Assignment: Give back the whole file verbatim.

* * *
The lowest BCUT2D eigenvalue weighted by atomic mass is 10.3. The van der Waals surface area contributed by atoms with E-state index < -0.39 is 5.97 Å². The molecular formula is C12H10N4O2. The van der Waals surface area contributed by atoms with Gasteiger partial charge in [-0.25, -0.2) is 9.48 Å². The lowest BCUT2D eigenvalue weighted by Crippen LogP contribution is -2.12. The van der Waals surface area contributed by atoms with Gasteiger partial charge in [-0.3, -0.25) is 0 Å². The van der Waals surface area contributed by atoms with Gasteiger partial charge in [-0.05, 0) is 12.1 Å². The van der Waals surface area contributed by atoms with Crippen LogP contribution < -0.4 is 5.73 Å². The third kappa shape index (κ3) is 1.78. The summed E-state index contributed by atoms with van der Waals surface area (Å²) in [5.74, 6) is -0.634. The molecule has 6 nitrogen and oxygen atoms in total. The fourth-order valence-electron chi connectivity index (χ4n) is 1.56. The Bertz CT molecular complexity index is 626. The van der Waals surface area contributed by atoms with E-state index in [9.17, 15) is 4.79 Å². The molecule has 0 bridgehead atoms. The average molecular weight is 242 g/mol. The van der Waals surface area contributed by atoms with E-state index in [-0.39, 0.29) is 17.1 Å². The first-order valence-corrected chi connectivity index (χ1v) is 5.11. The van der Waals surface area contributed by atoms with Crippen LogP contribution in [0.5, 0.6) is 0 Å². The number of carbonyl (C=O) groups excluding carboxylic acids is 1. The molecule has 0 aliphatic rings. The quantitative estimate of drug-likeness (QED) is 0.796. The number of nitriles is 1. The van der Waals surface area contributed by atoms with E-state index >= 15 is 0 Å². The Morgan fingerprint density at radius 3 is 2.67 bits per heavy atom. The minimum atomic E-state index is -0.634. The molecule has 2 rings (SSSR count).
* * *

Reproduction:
The lowest BCUT2D eigenvalue weighted by atomic mass is 10.3. The van der Waals surface area contributed by atoms with E-state index < -0.39 is 5.97 Å². The molecular formula is C12H10N4O2. The van der Waals surface area contributed by atoms with Gasteiger partial charge in [-0.25, -0.2) is 9.48 Å². The lowest BCUT2D eigenvalue weighted by Crippen LogP contribution is -2.12. The van der Waals surface area contributed by atoms with Gasteiger partial charge in [-0.3, -0.25) is 0 Å². The van der Waals surface area contributed by atoms with Gasteiger partial charge in [-0.05, 0) is 12.1 Å². The van der Waals surface area contributed by atoms with Crippen LogP contribution < -0.4 is 5.73 Å². The third kappa shape index (κ3) is 1.78. The summed E-state index contributed by atoms with van der Waals surface area (Å²) in [5.74, 6) is -0.634. The molecule has 6 nitrogen and oxygen atoms in total. The fourth-order valence-electron chi connectivity index (χ4n) is 1.56. The Bertz CT molecular complexity index is 626. The van der Waals surface area contributed by atoms with E-state index in [9.17, 15) is 4.79 Å². The molecule has 0 bridgehead atoms. The average molecular weight is 242 g/mol. The van der Waals surface area contributed by atoms with E-state index in [-0.39, 0.29) is 17.1 Å². The first-order valence-corrected chi connectivity index (χ1v) is 5.11. The van der Waals surface area contributed by atoms with Crippen LogP contribution in [0.5, 0.6) is 0 Å². The number of carbonyl (C=O) groups excluding carboxylic acids is 1. The molecule has 0 aliphatic rings. The quantitative estimate of drug-likeness (QED) is 0.796. The number of nitriles is 1. The van der Waals surface area contributed by atoms with E-state index >= 15 is 0 Å². The Morgan fingerprint density at radius 3 is 2.67 bits per heavy atom. The minimum atomic E-state index is -0.634. The molecule has 2 rings (SSSR count).